Oregon Friendly to Business?

Oregon Friendly to Business?

One of the common statements I read constantly is “Oregon is business unfriendly.” And people say that large companies are “fleeing” the State due to the environmental protections and high taxes here.

Well, Forbes Magazine disagrees with that. They say:

“Our ranking measures six vital categories for businesses: costs, labor supply, regulatory environment, current economic climate, growth prospects and quality of life. We factor in 37 points of data to determine the ranks in the six main areas. Business costs, which include labor, energy and taxes, are weighted the most heavily. We relied on 11 data sources, with research firm Moody’s Analytics as the most-utilized resource”

They peg Oregon in the #9 spot, behind Washington (#7) and Nebraska (#8). Utah comes in at #1 on their list, while interestingly, North Dakota is at #4.

The Small Business & Entrepreneur Site, doesn’t agree quite that much. Based on just tax information and only regarding Small Businesses, Oregon is firmly middle of the road.

“SBE Council’s “Business Tax Index 2012″ pulls together 18 different tax measures, and combines those into one tax score that allows the 50 states and District of Columbia to be compared. Among the taxes included are income, capital gains, property, death/inheritance, unemployment, and various consumption-based taxes, including state gas and diesel levies.”

The Tax Foundation puts Oregon at #13, only four places behind Texas (#9) which seems to be constantly touted as “the best” for Business.

Thumbtack.com Small Business Survey, in partnership withKauffman Foundation has an interactive map that puts Oregon at #20 overall. Their map measures a variety of figures, Ease of Starting a business, Tax Codes, Environmental Regulations, Zoning, Training Programs, and several others.

By any definition of the word, at least from those who get paid to think about it, Oregon seems to be decidedly business friendly.

Job Searching in Portland

Job Searching in Portland

As I now find myself the latest victim of the poor economy, here is a list of job searches via Twitter that are specific to Portland Oregon, and the Pacific Northwest in general.

There is the twitter user name first, then the RSS feed of that user.















How To: Create and Import vcf VCards

How To: Create and Import vcf VCards

VCards are simply virtual business cards used to exchange contact information. They are easily recognizable with the .vcf file extension. Vcards have rapidly become a universally excepted way of transferring contact information between devices. They can be sent to most phones such as Blackberries and iPhones, or to all the popular Email programs and multiple contact collection programs.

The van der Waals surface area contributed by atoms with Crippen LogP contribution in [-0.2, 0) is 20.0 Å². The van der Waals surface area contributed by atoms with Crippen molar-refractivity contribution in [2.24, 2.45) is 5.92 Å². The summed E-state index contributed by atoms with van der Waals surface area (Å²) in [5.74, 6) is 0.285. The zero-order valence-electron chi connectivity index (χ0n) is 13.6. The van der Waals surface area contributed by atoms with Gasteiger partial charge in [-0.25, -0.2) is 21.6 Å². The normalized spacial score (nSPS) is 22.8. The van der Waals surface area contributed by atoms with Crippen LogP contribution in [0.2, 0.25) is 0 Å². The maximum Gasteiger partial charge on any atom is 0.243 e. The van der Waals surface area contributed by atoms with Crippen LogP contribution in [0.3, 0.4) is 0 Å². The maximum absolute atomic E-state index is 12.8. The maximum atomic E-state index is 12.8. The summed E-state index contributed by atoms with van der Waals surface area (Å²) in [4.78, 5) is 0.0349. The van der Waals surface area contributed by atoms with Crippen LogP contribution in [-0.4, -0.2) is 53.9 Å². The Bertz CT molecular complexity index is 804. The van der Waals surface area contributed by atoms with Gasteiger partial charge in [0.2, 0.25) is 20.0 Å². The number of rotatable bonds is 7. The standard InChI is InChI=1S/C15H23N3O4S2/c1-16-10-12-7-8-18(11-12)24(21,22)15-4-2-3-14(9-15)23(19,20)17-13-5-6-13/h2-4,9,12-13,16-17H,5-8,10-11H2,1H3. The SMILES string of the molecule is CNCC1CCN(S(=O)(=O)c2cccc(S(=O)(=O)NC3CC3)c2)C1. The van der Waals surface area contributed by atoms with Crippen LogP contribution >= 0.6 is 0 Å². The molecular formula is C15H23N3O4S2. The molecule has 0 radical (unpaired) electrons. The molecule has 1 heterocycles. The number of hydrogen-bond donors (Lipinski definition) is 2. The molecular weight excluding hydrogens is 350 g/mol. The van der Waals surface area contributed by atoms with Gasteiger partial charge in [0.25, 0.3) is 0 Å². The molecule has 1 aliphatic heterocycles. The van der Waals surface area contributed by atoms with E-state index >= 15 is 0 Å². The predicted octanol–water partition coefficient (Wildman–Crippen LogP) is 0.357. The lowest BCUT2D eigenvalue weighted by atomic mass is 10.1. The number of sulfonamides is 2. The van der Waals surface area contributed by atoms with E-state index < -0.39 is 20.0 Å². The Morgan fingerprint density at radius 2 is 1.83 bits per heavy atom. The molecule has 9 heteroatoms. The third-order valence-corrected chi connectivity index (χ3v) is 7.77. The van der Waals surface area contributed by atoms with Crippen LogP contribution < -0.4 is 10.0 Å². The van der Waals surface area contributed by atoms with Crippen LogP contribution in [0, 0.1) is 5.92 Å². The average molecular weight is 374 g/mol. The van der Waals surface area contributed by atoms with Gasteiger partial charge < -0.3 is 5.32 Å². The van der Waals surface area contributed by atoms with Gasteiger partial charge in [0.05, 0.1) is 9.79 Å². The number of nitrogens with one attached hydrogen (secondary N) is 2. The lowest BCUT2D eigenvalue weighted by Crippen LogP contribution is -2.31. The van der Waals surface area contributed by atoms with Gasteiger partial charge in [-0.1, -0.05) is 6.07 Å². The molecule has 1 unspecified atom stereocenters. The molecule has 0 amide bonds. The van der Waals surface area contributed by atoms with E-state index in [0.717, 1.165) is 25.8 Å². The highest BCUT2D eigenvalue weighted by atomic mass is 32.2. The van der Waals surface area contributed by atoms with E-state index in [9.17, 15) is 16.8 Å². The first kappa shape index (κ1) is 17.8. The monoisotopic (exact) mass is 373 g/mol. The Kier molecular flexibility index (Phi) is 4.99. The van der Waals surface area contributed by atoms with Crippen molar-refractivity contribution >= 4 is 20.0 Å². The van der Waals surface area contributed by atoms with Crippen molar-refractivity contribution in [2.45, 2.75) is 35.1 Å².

The first step in creating a VCard is actually the hardest. Below is an example of my own VCard:

FN:Rick Hamell

As can be seen it shows all the important contact info that would be found in any contact program. In addition to Email addresses it includes my phone number and URL to my website.

Many programs such as Apple’s Address Book, or Microsoft Outlook will allow exporting a contact to a VCard file. They can also be edited with a text file as long as the conventions in structure are observed. The easiest method is to use an online generator. I prefer Wacomenance.co.uk but the one at Vicintl.com is more streamlined and compatible. Keep in mind that while MOST programs should read all the fields in a VCARD, some will drop fields such as second and third email addresses.

After creating a card the next step is to import it in to the preferred Contact Program.

Microsoft Outlook:

  • Click on File menu, then choose Import And Export.
  • Click to select the Import a vCard file (*.vcf) check box, and then click Next.
  • Select the vCard file, and then click Open.

Microsoft Entourage:

  • Open Entourage
  • Click on Address Button
  • Drag .VCF file to upper right hand window of Entourage

Apple Address Book:

  • Simply Double Click on the .VCF Card

Mozilla Thunderbird:

  • Attach VCard in Email to self
  • Click on VCard
  • Click OK in “New Card for” Dialog Box

Keep in mind that VCards only really work well with one contact at a time. This is not the way to export or import a fully populated address book. Also, it’s best to be careful where the file goes as it could be used for malicious purposes. Only send the file out to people known to you.